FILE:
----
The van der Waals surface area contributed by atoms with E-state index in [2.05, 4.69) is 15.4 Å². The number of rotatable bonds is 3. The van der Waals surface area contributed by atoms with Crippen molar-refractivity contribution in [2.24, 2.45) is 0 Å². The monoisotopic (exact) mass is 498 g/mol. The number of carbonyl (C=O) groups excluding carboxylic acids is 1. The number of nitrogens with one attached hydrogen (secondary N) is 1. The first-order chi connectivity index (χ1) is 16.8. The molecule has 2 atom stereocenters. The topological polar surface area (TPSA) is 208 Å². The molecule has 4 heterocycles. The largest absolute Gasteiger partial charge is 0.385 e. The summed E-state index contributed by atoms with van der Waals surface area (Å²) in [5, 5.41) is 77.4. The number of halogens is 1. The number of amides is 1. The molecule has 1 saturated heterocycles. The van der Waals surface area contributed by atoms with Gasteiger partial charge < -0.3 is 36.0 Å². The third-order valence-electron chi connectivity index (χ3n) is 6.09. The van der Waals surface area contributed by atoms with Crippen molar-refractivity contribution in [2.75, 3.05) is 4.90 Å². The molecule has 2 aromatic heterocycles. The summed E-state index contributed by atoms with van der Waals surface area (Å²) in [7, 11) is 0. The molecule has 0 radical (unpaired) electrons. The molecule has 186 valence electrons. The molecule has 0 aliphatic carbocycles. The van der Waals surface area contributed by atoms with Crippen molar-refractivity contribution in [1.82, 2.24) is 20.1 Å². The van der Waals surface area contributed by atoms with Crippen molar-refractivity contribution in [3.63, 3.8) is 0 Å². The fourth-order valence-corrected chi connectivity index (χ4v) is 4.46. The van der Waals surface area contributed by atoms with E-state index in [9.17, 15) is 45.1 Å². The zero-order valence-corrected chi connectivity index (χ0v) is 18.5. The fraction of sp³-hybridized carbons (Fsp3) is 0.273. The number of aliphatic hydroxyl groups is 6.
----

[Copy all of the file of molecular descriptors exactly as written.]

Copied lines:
The van der Waals surface area contributed by atoms with E-state index in [2.05, 4.69) is 15.4 Å². The number of rotatable bonds is 3. The van der Waals surface area contributed by atoms with Crippen molar-refractivity contribution in [2.24, 2.45) is 0 Å². The monoisotopic (exact) mass is 498 g/mol. The number of carbonyl (C=O) groups excluding carboxylic acids is 1. The number of nitrogens with one attached hydrogen (secondary N) is 1. The first-order chi connectivity index (χ1) is 16.8. The molecule has 2 atom stereocenters. The topological polar surface area (TPSA) is 208 Å². The molecule has 4 heterocycles. The largest absolute Gasteiger partial charge is 0.385 e. The summed E-state index contributed by atoms with van der Waals surface area (Å²) in [5, 5.41) is 77.4. The number of halogens is 1. The number of amides is 1. The molecule has 1 saturated heterocycles. The van der Waals surface area contributed by atoms with Gasteiger partial charge < -0.3 is 36.0 Å². The third-order valence-electron chi connectivity index (χ3n) is 6.09. The van der Waals surface area contributed by atoms with Crippen molar-refractivity contribution in [2.75, 3.05) is 4.90 Å². The molecule has 2 aromatic heterocycles. The summed E-state index contributed by atoms with van der Waals surface area (Å²) in [7, 11) is 0. The molecule has 0 radical (unpaired) electrons. The molecule has 186 valence electrons. The molecule has 0 aliphatic carbocycles. The van der Waals surface area contributed by atoms with Crippen molar-refractivity contribution in [1.82, 2.24) is 20.1 Å². The van der Waals surface area contributed by atoms with Crippen molar-refractivity contribution in [3.63, 3.8) is 0 Å². The fourth-order valence-corrected chi connectivity index (χ4v) is 4.46. The van der Waals surface area contributed by atoms with E-state index in [9.17, 15) is 45.1 Å². The zero-order valence-corrected chi connectivity index (χ0v) is 18.5. The fraction of sp³-hybridized carbons (Fsp3) is 0.273. The number of aliphatic hydroxyl groups is 6.